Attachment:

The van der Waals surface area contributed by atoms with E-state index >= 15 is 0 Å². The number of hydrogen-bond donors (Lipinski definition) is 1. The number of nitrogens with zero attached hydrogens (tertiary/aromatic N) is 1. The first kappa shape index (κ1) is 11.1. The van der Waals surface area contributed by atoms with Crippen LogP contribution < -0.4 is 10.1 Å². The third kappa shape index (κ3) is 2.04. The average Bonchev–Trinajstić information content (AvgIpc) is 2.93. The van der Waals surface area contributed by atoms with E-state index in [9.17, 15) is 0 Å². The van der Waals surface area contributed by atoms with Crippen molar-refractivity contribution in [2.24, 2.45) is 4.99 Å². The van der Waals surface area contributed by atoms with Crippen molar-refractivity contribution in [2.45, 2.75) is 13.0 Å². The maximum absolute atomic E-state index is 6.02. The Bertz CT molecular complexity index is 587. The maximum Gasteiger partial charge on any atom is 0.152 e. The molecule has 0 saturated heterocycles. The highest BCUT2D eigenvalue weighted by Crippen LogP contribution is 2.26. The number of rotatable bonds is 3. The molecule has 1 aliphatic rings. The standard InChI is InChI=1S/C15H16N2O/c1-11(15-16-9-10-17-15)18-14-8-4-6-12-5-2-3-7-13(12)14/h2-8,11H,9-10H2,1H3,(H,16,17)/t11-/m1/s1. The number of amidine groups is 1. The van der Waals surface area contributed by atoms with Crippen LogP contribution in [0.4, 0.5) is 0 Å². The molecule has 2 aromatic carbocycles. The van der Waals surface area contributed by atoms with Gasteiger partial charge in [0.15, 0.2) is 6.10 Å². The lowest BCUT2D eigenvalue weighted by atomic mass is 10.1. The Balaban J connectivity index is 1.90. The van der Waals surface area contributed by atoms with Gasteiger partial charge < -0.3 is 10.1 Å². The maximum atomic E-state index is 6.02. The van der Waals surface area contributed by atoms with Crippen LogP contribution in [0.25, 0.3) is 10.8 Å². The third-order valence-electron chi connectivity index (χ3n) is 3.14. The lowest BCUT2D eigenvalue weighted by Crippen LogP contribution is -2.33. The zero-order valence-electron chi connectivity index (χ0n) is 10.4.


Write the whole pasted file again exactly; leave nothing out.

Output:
The van der Waals surface area contributed by atoms with E-state index >= 15 is 0 Å². The number of hydrogen-bond donors (Lipinski definition) is 1. The number of nitrogens with zero attached hydrogens (tertiary/aromatic N) is 1. The first kappa shape index (κ1) is 11.1. The van der Waals surface area contributed by atoms with Crippen LogP contribution < -0.4 is 10.1 Å². The third kappa shape index (κ3) is 2.04. The average Bonchev–Trinajstić information content (AvgIpc) is 2.93. The van der Waals surface area contributed by atoms with E-state index in [9.17, 15) is 0 Å². The van der Waals surface area contributed by atoms with Crippen molar-refractivity contribution in [2.24, 2.45) is 4.99 Å². The van der Waals surface area contributed by atoms with Crippen molar-refractivity contribution in [2.45, 2.75) is 13.0 Å². The maximum absolute atomic E-state index is 6.02. The Bertz CT molecular complexity index is 587. The maximum Gasteiger partial charge on any atom is 0.152 e. The molecule has 0 saturated heterocycles. The highest BCUT2D eigenvalue weighted by Crippen LogP contribution is 2.26. The number of rotatable bonds is 3. The molecule has 1 aliphatic rings. The standard InChI is InChI=1S/C15H16N2O/c1-11(15-16-9-10-17-15)18-14-8-4-6-12-5-2-3-7-13(12)14/h2-8,11H,9-10H2,1H3,(H,16,17)/t11-/m1/s1. The number of amidine groups is 1. The van der Waals surface area contributed by atoms with Crippen LogP contribution in [0.4, 0.5) is 0 Å². The molecule has 2 aromatic carbocycles. The van der Waals surface area contributed by atoms with Gasteiger partial charge in [0.15, 0.2) is 6.10 Å². The lowest BCUT2D eigenvalue weighted by atomic mass is 10.1. The Balaban J connectivity index is 1.90. The van der Waals surface area contributed by atoms with Gasteiger partial charge < -0.3 is 10.1 Å². The maximum atomic E-state index is 6.02. The van der Waals surface area contributed by atoms with Crippen LogP contribution in [0.25, 0.3) is 10.8 Å². The third-order valence-electron chi connectivity index (χ3n) is 3.14. The lowest BCUT2D eigenvalue weighted by Crippen LogP contribution is -2.33. The zero-order valence-electron chi connectivity index (χ0n) is 10.4.